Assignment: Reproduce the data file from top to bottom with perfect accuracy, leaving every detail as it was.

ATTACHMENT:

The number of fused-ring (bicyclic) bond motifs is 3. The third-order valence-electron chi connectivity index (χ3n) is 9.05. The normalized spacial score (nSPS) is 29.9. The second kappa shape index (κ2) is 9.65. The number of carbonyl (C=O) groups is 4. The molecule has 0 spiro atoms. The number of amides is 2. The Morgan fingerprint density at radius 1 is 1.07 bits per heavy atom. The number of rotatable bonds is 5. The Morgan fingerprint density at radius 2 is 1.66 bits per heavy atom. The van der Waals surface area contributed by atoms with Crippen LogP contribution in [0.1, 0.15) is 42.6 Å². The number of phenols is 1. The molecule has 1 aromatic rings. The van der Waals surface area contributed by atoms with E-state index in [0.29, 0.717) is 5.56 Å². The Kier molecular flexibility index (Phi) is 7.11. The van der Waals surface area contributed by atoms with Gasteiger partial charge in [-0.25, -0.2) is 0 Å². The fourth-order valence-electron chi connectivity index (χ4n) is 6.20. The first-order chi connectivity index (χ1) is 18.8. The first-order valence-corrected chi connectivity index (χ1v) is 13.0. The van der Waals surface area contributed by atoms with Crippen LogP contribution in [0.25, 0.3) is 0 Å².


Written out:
The number of fused-ring (bicyclic) bond motifs is 3. The third-order valence-electron chi connectivity index (χ3n) is 9.05. The normalized spacial score (nSPS) is 29.9. The second kappa shape index (κ2) is 9.65. The number of carbonyl (C=O) groups is 4. The molecule has 0 spiro atoms. The number of amides is 2. The Morgan fingerprint density at radius 1 is 1.07 bits per heavy atom. The number of rotatable bonds is 5. The Morgan fingerprint density at radius 2 is 1.66 bits per heavy atom. The van der Waals surface area contributed by atoms with Crippen LogP contribution in [0.1, 0.15) is 42.6 Å². The number of phenols is 1. The molecule has 1 aromatic rings. The van der Waals surface area contributed by atoms with E-state index in [0.29, 0.717) is 5.56 Å². The Kier molecular flexibility index (Phi) is 7.11. The van der Waals surface area contributed by atoms with Gasteiger partial charge in [-0.25, -0.2) is 0 Å². The fourth-order valence-electron chi connectivity index (χ4n) is 6.20. The first-order chi connectivity index (χ1) is 18.8. The first-order valence-corrected chi connectivity index (χ1v) is 13.0. The van der Waals surface area contributed by atoms with Crippen LogP contribution in [0.25, 0.3) is 0 Å².